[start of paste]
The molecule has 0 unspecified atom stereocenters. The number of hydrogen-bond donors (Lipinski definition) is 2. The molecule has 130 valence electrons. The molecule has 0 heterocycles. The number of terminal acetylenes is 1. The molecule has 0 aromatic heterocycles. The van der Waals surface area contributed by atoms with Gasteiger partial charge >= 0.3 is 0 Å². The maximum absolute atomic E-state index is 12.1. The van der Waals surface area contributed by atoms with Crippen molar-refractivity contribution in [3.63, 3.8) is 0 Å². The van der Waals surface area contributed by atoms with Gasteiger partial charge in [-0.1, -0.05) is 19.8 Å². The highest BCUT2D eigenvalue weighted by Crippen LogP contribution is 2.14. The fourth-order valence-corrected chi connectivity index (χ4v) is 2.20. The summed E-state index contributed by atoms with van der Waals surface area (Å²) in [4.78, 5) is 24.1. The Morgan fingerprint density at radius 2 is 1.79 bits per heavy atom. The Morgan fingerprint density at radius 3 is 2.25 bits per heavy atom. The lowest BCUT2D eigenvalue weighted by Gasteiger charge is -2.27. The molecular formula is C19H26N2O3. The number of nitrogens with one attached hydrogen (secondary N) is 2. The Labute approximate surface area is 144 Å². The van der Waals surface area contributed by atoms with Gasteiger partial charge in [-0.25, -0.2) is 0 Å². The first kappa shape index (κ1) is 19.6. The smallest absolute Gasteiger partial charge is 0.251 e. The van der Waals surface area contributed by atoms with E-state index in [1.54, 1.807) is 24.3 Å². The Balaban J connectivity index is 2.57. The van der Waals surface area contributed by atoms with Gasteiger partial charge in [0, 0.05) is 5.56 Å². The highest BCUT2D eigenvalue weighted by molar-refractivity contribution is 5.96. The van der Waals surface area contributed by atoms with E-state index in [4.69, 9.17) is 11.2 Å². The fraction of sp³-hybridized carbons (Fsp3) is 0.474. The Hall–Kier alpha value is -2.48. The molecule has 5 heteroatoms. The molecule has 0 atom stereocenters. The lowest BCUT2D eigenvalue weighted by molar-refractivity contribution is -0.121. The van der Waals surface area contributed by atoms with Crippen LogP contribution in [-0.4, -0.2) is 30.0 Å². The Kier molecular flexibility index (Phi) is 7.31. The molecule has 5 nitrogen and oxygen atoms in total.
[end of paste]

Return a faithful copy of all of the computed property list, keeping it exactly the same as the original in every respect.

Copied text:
The molecule has 0 unspecified atom stereocenters. The number of hydrogen-bond donors (Lipinski definition) is 2. The molecule has 130 valence electrons. The molecule has 0 heterocycles. The number of terminal acetylenes is 1. The molecule has 0 aromatic heterocycles. The van der Waals surface area contributed by atoms with Gasteiger partial charge >= 0.3 is 0 Å². The maximum absolute atomic E-state index is 12.1. The van der Waals surface area contributed by atoms with Crippen molar-refractivity contribution in [3.63, 3.8) is 0 Å². The van der Waals surface area contributed by atoms with Gasteiger partial charge in [-0.1, -0.05) is 19.8 Å². The highest BCUT2D eigenvalue weighted by Crippen LogP contribution is 2.14. The fourth-order valence-corrected chi connectivity index (χ4v) is 2.20. The summed E-state index contributed by atoms with van der Waals surface area (Å²) in [4.78, 5) is 24.1. The Morgan fingerprint density at radius 2 is 1.79 bits per heavy atom. The Morgan fingerprint density at radius 3 is 2.25 bits per heavy atom. The lowest BCUT2D eigenvalue weighted by Gasteiger charge is -2.27. The molecular formula is C19H26N2O3. The number of nitrogens with one attached hydrogen (secondary N) is 2. The Labute approximate surface area is 144 Å². The van der Waals surface area contributed by atoms with Gasteiger partial charge in [-0.25, -0.2) is 0 Å². The first kappa shape index (κ1) is 19.6. The smallest absolute Gasteiger partial charge is 0.251 e. The van der Waals surface area contributed by atoms with E-state index in [1.54, 1.807) is 24.3 Å². The Balaban J connectivity index is 2.57. The van der Waals surface area contributed by atoms with Gasteiger partial charge in [0, 0.05) is 5.56 Å². The highest BCUT2D eigenvalue weighted by molar-refractivity contribution is 5.96. The van der Waals surface area contributed by atoms with E-state index in [4.69, 9.17) is 11.2 Å². The fraction of sp³-hybridized carbons (Fsp3) is 0.474. The Hall–Kier alpha value is -2.48. The molecule has 5 heteroatoms. The molecule has 0 atom stereocenters. The lowest BCUT2D eigenvalue weighted by molar-refractivity contribution is -0.121. The van der Waals surface area contributed by atoms with Crippen LogP contribution in [-0.4, -0.2) is 30.0 Å². The Kier molecular flexibility index (Phi) is 7.31. The molecule has 5 nitrogen and oxygen atoms in total.